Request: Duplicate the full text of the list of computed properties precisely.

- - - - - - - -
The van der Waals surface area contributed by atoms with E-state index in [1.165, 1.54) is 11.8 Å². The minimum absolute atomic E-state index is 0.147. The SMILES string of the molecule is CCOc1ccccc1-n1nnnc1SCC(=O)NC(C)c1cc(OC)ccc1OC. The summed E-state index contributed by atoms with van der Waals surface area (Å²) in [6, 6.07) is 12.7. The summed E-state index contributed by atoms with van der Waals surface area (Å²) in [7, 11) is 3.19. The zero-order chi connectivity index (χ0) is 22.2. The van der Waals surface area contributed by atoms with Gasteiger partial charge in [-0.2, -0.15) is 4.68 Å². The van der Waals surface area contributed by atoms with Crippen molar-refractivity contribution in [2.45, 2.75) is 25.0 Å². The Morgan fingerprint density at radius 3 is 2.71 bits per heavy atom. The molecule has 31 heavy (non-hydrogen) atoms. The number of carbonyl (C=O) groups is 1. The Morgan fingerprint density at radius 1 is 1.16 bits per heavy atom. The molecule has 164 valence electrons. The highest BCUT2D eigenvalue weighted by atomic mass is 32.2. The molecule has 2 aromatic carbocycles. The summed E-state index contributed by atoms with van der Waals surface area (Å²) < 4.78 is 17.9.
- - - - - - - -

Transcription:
The van der Waals surface area contributed by atoms with E-state index in [1.165, 1.54) is 11.8 Å². The minimum absolute atomic E-state index is 0.147. The SMILES string of the molecule is CCOc1ccccc1-n1nnnc1SCC(=O)NC(C)c1cc(OC)ccc1OC. The summed E-state index contributed by atoms with van der Waals surface area (Å²) in [6, 6.07) is 12.7. The summed E-state index contributed by atoms with van der Waals surface area (Å²) in [7, 11) is 3.19. The zero-order chi connectivity index (χ0) is 22.2. The van der Waals surface area contributed by atoms with Gasteiger partial charge in [-0.2, -0.15) is 4.68 Å². The van der Waals surface area contributed by atoms with Crippen molar-refractivity contribution in [2.45, 2.75) is 25.0 Å². The Morgan fingerprint density at radius 3 is 2.71 bits per heavy atom. The molecule has 31 heavy (non-hydrogen) atoms. The number of carbonyl (C=O) groups is 1. The Morgan fingerprint density at radius 1 is 1.16 bits per heavy atom. The molecule has 164 valence electrons. The highest BCUT2D eigenvalue weighted by atomic mass is 32.2. The molecule has 2 aromatic carbocycles. The summed E-state index contributed by atoms with van der Waals surface area (Å²) < 4.78 is 17.9.